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HomeTrendingMoviesNushrratt Bharuccha Fails to Channel Vulnerability of a Pregnant Woman

Nushrratt Bharuccha Fails to Channel Vulnerability of a Pregnant Woman

Nushrratt Bharuccha Fails to Channel Vulnerability of a Pregnant Woman

Director: Vishal Furia
Cast: Nushrratt Bharuccha, Mita Vashisht

Director Vishal Furia’s horror film Chhorii has a deep and hard-hitting meaning behind it’s title, which gets revealed towards the climax, but the dull pacing of this gem of a script undoes the pleasure of numerous thrills it sets out to scare us with.

Vishal’s film is a remake of his own Marathi sleeper success Lapachhapi. Not only was the story the star in it, but a very nuanced performance by leading lady Pooja Sawant added more depth and a nerve-racking effect to it. In Chhorii, the offbeat director has the same vision and set-up, but the performance of Nushrratt Bharuccha as Sakshi is very limited, and so is the impact. The original was a slow burn and things get pacy towards the second half. But Chhorii is just slow paced and that is the biggest minus point in it.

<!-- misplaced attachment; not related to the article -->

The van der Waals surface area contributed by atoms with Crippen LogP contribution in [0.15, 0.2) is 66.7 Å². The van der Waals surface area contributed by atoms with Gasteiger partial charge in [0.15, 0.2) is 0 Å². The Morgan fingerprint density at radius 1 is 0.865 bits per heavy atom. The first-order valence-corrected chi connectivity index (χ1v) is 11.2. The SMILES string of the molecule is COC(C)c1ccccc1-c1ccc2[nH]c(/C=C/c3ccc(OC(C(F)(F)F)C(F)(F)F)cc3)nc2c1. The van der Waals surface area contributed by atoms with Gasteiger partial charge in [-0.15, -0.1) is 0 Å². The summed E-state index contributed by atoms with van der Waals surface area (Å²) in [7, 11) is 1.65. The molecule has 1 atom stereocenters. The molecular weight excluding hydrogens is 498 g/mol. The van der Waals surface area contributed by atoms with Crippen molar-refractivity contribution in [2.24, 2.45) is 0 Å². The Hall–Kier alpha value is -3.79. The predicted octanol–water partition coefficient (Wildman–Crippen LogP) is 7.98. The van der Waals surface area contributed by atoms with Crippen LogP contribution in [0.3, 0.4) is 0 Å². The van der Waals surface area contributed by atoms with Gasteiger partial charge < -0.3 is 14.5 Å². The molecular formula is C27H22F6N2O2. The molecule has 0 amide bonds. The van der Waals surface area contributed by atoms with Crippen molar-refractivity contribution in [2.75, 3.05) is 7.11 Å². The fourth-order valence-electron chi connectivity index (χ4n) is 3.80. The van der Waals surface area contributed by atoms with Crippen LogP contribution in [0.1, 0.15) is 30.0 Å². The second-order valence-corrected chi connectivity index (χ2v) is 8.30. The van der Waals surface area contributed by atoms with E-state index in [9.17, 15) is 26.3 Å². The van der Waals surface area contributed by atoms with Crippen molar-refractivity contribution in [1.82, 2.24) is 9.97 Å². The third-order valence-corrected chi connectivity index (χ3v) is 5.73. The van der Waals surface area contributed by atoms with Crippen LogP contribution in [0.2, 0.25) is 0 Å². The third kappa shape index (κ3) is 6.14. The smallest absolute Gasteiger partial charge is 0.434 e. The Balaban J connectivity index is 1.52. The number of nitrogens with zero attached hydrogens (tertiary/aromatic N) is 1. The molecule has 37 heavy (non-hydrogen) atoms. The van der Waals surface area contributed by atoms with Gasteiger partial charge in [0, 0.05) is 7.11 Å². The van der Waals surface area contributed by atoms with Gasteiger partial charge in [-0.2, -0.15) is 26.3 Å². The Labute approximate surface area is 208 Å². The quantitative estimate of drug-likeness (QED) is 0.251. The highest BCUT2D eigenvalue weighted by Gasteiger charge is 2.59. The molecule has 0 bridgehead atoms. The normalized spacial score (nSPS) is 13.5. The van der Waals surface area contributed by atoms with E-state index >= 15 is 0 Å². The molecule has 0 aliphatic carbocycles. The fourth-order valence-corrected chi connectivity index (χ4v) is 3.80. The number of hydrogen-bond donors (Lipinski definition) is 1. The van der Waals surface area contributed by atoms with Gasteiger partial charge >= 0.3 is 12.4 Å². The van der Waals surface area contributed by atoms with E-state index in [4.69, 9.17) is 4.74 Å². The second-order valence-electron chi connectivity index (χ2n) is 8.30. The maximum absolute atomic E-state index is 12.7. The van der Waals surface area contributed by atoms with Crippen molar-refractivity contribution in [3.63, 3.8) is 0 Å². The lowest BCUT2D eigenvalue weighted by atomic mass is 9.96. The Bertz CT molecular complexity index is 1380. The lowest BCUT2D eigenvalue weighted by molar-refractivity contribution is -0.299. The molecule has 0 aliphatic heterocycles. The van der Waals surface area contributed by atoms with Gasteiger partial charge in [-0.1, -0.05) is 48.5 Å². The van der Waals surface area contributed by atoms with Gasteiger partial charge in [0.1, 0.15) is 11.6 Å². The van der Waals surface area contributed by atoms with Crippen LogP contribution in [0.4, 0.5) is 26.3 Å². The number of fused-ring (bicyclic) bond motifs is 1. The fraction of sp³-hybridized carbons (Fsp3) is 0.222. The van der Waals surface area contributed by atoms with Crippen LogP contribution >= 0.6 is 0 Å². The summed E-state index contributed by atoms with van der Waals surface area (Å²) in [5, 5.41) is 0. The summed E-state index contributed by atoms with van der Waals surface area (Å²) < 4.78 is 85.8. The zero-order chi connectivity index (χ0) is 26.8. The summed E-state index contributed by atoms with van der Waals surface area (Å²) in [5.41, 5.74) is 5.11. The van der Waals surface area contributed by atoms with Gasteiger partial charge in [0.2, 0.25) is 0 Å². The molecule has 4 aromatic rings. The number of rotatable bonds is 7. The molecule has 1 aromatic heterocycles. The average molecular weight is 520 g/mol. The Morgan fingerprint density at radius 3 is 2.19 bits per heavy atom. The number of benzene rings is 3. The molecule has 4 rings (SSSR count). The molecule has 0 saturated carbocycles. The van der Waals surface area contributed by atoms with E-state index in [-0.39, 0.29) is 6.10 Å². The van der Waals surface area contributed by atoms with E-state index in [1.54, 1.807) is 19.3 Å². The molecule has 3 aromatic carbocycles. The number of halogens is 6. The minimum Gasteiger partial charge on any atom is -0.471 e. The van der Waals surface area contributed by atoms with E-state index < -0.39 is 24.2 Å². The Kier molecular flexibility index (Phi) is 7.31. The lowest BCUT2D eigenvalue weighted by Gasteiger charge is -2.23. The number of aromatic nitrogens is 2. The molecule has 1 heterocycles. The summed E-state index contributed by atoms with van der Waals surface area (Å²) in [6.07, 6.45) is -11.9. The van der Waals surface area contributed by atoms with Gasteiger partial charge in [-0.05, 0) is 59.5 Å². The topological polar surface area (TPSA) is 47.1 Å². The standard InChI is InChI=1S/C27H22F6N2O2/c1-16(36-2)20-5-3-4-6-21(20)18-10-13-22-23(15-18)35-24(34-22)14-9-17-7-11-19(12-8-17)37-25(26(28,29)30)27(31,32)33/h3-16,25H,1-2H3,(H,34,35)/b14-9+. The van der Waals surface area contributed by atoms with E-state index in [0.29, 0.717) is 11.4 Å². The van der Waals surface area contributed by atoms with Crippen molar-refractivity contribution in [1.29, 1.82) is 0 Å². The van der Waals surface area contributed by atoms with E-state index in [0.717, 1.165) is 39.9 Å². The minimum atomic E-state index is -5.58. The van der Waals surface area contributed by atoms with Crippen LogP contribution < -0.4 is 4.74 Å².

Sakhsi is expecting to be a mother soon. It is her eighth month into pregnancy when she learns that her husband Hemant (Saurabh Goyal) is in deep trouble with some bad guys over money. They decide to leave the city at once and their trusted driver Kajla (Rajesh Jais) offers his place in a village outside town as sanctuary for a few days. It is here the horrors, both real and supernatural, begin to unfold as Sakshi learns that neither she nor her unborn child is safe.

Mita Vashisht plays a secretive Bhanno Devi, who, as the story unfolds, is revealed to be far from the caring mother-figure she is pretending to be. Chhorii has all the horror movie tropes in it– a secluded location, a vulnerable character and evil spirits, but the effect of each of these aspects individually and combined is missing. Nushrratt isn’t able to channel the fear for her unborn child rightly for most part of the runtime. Thus, in moments that should ideally evoke anxiety in viewers, they turn out to be without the desired impact.

The slow pacing of the film robs us off the joy of jump scares too. Towards the end, the climax feels stretched as the film rounds off with an important message.

Chhorii may serve as an incentive to revisit the original, Lapachhapi. It is more raw, has an indie spirit and is driven from very strong performances of the leading ladies Pooja and Usha Naik. 

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